As hinted above, it would be beneficial to cultivate some degree of insulin resistance in both these seasons for survival. In the late summer and early fall, a hyperinsulinemic and an insulin resistant state would be a perfect adaptation towards storing fat for the coming winter. In the winter, a hypoinsulinemic state along with insulin resistance would assure all resources available were mobilized to supply the body with energy to survive a winter where food would be less available.

The seasonal variation in light and day length would also affect the food availability and exercise patterns, which strongly impact insulin sensitivity. Winter, with its very short days, would mean very little exercise and very little food. Summer would mean lots of exercise with lots of food. Fall therefore would be the perfect scenario for enhanced fat storing (i.e. lots of food and declining exercise). By the same rationale, spring with its adequate food supply and vigorous movement patterns would have the opposite effect.

Several studies show that seasons influence insulin resistance and diabetes21-23. Weight gain in preparation for winter by animals parallels many of the same physiological changes seen in diabetes in humans23-26,29. In animals this situation is acute and protective, but in humans it becomes chronic and degenerative because the environment of the modern day has elements resembling summer and fall: reduced sleep, decreased movement, and abundant food. This leads to insulin resistance on a chronic continuous basis and eventually type II diabetes.

The approach of almost all popular weight loss programs is to address obesity and insulin resistance by lowering calories. Unfortunately, this mimics a winter environment and convinces the body that its attempts at insulin resistance were exactly the right course of action. In response to decreased calories and insulin resistance, the body may become more insulin resistant, not less18. Clearly this course of action is not beneficial especially in consideration of slowing thyroid function in the face of calorie restriction.

Insulin resistance in different tissues:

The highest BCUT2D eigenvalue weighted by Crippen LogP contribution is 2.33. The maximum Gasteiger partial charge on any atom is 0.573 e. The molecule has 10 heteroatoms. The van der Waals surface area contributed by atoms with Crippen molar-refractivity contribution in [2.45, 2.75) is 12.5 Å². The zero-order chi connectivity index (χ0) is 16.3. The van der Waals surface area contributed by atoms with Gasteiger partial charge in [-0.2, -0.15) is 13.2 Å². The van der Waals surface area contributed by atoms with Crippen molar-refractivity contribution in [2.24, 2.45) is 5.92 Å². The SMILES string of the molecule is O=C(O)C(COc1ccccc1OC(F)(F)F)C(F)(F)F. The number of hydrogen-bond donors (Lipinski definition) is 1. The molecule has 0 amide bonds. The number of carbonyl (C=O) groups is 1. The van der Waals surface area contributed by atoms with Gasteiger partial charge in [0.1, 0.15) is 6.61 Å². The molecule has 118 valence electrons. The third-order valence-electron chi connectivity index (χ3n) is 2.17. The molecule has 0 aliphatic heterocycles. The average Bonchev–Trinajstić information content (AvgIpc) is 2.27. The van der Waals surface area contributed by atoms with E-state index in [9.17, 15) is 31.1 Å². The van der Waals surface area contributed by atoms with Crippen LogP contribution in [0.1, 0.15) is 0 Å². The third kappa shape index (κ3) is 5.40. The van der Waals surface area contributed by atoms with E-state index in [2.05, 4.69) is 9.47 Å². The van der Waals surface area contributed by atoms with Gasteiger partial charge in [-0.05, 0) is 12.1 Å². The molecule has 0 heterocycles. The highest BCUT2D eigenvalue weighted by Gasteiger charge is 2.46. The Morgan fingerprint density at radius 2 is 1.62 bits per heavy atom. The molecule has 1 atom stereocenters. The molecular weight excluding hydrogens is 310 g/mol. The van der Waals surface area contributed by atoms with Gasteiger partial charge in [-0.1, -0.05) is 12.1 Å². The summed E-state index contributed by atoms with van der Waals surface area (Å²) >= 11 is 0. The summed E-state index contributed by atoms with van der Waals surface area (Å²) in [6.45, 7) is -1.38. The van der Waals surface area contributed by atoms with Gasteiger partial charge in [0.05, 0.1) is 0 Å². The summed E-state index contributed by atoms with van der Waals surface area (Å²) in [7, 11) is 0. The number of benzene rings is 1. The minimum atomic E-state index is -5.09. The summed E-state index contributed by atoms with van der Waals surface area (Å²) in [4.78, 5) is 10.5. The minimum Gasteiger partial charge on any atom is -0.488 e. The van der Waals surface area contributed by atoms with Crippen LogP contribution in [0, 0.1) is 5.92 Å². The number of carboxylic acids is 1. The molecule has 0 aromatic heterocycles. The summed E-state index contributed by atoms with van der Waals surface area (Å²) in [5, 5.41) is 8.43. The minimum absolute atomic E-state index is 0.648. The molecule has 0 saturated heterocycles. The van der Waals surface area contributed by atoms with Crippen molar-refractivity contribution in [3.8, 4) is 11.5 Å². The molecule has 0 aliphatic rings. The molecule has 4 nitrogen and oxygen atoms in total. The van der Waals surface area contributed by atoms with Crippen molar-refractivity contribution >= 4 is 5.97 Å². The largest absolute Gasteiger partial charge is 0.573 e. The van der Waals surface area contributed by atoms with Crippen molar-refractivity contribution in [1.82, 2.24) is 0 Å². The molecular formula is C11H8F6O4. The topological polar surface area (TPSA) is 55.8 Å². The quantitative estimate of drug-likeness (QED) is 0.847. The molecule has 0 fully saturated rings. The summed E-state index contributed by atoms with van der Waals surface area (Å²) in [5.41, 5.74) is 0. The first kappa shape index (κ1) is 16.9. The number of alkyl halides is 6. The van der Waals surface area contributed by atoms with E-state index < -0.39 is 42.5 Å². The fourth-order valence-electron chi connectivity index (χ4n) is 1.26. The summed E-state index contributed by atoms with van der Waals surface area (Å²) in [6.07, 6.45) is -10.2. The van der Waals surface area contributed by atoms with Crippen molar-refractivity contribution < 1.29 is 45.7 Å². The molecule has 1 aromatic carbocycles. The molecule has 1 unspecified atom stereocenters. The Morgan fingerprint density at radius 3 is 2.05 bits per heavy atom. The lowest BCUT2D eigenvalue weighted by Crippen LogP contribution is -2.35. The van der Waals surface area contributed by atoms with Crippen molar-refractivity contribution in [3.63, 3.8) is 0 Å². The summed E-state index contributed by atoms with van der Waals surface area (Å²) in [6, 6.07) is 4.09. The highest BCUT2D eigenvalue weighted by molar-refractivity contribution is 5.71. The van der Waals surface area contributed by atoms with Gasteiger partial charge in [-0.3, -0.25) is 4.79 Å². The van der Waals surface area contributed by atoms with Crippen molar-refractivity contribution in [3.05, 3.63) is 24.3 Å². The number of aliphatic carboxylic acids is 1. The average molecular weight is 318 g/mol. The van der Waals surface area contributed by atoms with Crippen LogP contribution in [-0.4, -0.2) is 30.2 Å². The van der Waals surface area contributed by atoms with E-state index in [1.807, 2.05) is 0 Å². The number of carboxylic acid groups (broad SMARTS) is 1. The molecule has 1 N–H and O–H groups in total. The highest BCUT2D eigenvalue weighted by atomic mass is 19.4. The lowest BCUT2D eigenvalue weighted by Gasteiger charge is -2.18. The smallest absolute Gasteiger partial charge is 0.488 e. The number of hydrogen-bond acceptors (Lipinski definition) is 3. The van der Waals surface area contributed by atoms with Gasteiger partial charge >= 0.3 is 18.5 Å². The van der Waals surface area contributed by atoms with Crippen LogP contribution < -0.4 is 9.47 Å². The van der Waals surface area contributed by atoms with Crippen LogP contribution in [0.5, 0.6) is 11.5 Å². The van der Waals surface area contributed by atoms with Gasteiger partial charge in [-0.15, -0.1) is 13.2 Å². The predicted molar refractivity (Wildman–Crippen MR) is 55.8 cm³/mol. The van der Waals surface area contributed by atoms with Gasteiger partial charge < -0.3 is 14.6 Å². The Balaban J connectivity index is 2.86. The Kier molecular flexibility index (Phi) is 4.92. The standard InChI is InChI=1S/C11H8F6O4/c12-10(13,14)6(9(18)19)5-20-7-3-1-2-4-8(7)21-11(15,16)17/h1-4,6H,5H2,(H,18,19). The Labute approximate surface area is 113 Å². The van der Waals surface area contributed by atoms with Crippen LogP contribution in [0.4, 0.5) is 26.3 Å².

To develop a more complete approach to controlling insulin, it is important to look beyond the common belief that insulin resistance is always systemic. Tissue specific insulin resistance is a more accurate description of what may be occurring in some people with insulin resistance27. The liver, muscle, adipose tissue, and even the brain and pancreas can all develop dysfunction regarding insulin signaling. Which tissue develops resistance has much to do with genetic and lifestyle variation. The important thing to understand is that just because a person has insulin issues in one tissue does not necessarily mean they have it in another27-30. In addition, the degree of systemic insulin resistance and the development of full blown diabetes have much to do with which tissues lose insulin sensitivity30.

The research in this area is anything but conclusive. However, experiments on mice with insulin receptor “knock out” in certain tissues gives insight into which tissues are having the most dramatic impact on obesity and whole body fuel utilization30. It has been thought by some that obesity causes insulin resistance. However, recent research is suggesting this is not the case and that insulin resistance can be seen in tissues both in a starved and overfed state10,18 and without elevation of adipokines28.

Muscle tissue may be the first tissue to begin to develop resistance to insulin very early in metabolic syndrome16, 31-33. This would lend credibility to the evolutionary aspects of insulin sensitivity and the development of increased fat depots for survival in winter. As movement decreased due to shortened days and dropping temperatures, muscle would necessarily lose its sensitivity. Since muscle is responsible for 70-90% of postprandial glucose disposal that would begin to put a burden on the adipose tissue and liver.